It was July 28, 1945, the last days of the Second World War. Downtown Manhattan was shrouded in a dense fog that obscured the tallest buildings from view. While the ravages of the war may never have reached America, little did the people of New York know that a disaster was about to strike directly into the heart of their busy city.
William Franklin Smith Jr. was a veteran of the war in Germany. In fact, he’d clocked in more than 1,000 hours of flying time with the 457th Bomb Group. He’d also been awarded the Distinguished Flying Cross, the Air Medal and the Croix de Guerre.
But despite Franklin Smith Jr.’s impressive track record, a number of circumstances were about to conspire to create a terrible tragedy. On that fateful day, the 27-year-old was piloting a standard troop transfer flight. Behind the controls of a B-25 Mitchell bomber, he was carrying himself and two others from Bedford Army Air Field to LaGuardia Airport.
But when Franklin Smith Jr. approached the metropolitan area that morning, air traffic control alerted him to poor visibility, rerouting the flight to Newark Airport. This put the B-25 on a flight path that would take it through the skyscrapers of Manhattan and on a collision course with a terrible disaster.
Back then, the Empire State Building was the city’s tallest structure. And the air traffic controllers were unable to see the top of it. But Franklin Smith Jr. flew on into the maze of towers and skyscrapers in the heart of New York. And at 09:40 a.m., the unthinkable happened.
Flying over Manhattan, with visibility almost at zero, Franklin Smith Jr. became disorientated. The B-25 was flying at around 225mph, relatively slowly, as the pilot tried to pick a way through the shrouded towers. He narrowly averted a disaster when swerving to avoid the Chrysler Building, but then Franklin Smith Jr. made a fatal error.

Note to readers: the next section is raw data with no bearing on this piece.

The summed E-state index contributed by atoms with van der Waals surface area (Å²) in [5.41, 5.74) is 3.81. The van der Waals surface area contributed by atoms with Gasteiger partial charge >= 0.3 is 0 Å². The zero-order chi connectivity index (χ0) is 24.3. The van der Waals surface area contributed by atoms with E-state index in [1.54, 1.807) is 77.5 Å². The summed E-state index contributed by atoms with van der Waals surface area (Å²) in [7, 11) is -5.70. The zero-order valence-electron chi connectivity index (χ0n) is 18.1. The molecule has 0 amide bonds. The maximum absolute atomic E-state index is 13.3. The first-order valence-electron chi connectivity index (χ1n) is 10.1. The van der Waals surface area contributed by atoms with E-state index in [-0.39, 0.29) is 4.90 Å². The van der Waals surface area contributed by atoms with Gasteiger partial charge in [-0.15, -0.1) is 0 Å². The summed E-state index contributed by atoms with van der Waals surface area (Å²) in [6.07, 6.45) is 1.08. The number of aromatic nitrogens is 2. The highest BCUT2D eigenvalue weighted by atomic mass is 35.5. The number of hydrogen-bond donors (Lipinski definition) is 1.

The course he took to avoid hitting the Chrysler Building sent the B-25 directly into the northern edge of the Empire State Building. Unfortunately, there was nothing that Franklin Smith Jr. could have done at this point. And so the bomber smashed into the famous skyscraper, hitting the building at floors 78 to 80.
The impact was catastrophic. According to a 1945 report in TIME, “The bomber gored through the thick steel and stone of the building as if they were papier-mâché.” But the worst was yet to come. After a few moments, the fuel tanks of the B-25 caught alight, sending flames rushing through the building.
Next, an engine from the jet detached and smashed through the building, flying out of the south side of the tower and apparently soaring for more than a block. It then plummeted some 900 feet before bursting into flames on the roof of a penthouse art studio below, totally wrecking it.
Back in the Empire State Building, the plane’s other engine also broke free. Along with the B-25’s landing gear, it hurtled down the shaft of an elevator, starting a fire that raged for around 40 minutes. The crash left a massive 18-by-20-foot hole in the north side of the building. Parts of the wrecked plane could be seen mangled around the gaping crater.